To that end, it may help to think of each person wielding the Power of Shazam as a conduit. The power, being magic, is infinite. But as a mortal being, a person can only handle so much of it at a time. Billy and his family are all able to operate as equally powerful heroes when empowered—and bear in mind, this is only my working theory, it’s never been explicitly spelled out this way—because each of them are drawing from the same infinite (or arbitrarily large) power source. Think of it as filling six cups instead of one from a spring of power. There’s more than enough to go around.

Moreover, it seems that the power of Shazam is designed that way. It’s not enough for one person to wield it—there are seven chairs in the Rock of Eternity for its guardians. Billy Batson was pulled off the street by the Wizard at the last minute in an act of desperation, but the power he was granted was meant to be enough to be shared.

Amazons Attacked

MatthewHecht asks:

Has Lady Shiva ever battled an Amazon?

A few times. In 2003’s JLA: Welcome to the Working Week, Wonder Woman spars with Shiva, Killer Croc and Cheetah at Belle Reve to sharpen her skills, and Shiva gives her some pointers. In the 2019 Young Justice: Outsiders episode “Elder Wisdom,” Lady Shiva briefly takes out Troia while undercover as a member of the Bwundan Independence Front, assisted by the telepathic Lia Briggs (herself under control of the League of Assassins). When the Outsiders show up as reinforcements, Shiva beats a retreat.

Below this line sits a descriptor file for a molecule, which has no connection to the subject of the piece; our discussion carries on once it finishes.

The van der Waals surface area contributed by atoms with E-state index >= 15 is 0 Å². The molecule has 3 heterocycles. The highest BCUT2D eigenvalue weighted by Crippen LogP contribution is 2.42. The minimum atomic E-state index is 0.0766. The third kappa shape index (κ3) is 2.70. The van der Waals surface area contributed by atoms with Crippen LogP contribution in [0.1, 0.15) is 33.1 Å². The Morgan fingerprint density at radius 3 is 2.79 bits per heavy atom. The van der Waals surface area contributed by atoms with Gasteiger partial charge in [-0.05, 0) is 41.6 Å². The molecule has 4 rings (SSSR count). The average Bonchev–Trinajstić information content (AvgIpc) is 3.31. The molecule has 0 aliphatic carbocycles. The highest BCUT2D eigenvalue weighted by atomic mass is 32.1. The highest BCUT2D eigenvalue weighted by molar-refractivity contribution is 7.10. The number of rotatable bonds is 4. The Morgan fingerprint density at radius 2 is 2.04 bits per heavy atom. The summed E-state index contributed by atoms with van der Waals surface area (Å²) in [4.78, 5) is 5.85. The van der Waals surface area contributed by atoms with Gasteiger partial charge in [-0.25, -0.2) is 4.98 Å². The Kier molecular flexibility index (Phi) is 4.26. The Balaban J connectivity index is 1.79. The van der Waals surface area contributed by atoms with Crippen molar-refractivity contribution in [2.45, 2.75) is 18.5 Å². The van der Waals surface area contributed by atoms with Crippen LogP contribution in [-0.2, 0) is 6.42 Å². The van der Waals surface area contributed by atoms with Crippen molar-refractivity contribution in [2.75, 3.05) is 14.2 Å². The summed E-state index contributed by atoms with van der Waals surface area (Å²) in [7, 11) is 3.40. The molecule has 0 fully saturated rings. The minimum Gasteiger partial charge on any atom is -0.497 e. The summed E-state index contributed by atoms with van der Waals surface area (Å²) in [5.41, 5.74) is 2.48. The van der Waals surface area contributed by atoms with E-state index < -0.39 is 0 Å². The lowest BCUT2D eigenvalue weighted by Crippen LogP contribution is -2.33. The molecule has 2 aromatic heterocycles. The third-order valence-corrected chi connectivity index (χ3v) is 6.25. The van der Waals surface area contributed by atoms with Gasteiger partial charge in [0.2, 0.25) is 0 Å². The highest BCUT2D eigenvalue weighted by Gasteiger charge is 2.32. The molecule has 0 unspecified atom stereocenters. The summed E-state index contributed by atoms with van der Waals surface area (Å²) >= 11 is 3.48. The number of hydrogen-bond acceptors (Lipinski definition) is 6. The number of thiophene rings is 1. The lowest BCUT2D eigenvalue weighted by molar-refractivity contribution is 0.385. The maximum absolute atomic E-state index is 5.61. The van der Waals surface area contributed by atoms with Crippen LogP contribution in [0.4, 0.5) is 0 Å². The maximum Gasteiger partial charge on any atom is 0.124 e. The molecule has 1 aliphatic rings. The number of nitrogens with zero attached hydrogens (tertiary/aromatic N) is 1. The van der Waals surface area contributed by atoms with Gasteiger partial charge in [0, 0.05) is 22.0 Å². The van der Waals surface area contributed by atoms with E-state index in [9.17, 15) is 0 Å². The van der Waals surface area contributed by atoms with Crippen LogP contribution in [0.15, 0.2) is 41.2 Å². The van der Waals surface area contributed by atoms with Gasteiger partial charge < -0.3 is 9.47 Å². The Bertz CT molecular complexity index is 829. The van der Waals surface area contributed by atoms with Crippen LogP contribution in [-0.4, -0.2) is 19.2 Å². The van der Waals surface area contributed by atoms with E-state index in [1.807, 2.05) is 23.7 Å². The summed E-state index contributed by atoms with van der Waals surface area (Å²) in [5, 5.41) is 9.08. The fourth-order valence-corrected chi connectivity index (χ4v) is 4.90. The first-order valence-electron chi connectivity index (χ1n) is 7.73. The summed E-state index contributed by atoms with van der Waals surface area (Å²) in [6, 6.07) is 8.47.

Most recently, in WEBTOON’s Red Hood: Outlaws Episode 31, “End of the Trope,” Shiva has a four-panel sword fight with Artemis, which she loses when Artemis overpowers her by shattering her sword on impact. Only one of these three can be considered canon though, and I’m personally siding with the comic where Shiva schools Wonder Woman.

Teen Titans GO!...to the Comics

Numbuh1Nerd asks:

Teen Titans had so many really cool original characters—how many have we seen make the jump to the page? I seem to remember seeing a wiki page for Control Freak back in the day with a single, stripped-down appearance, but that seems to have vanished…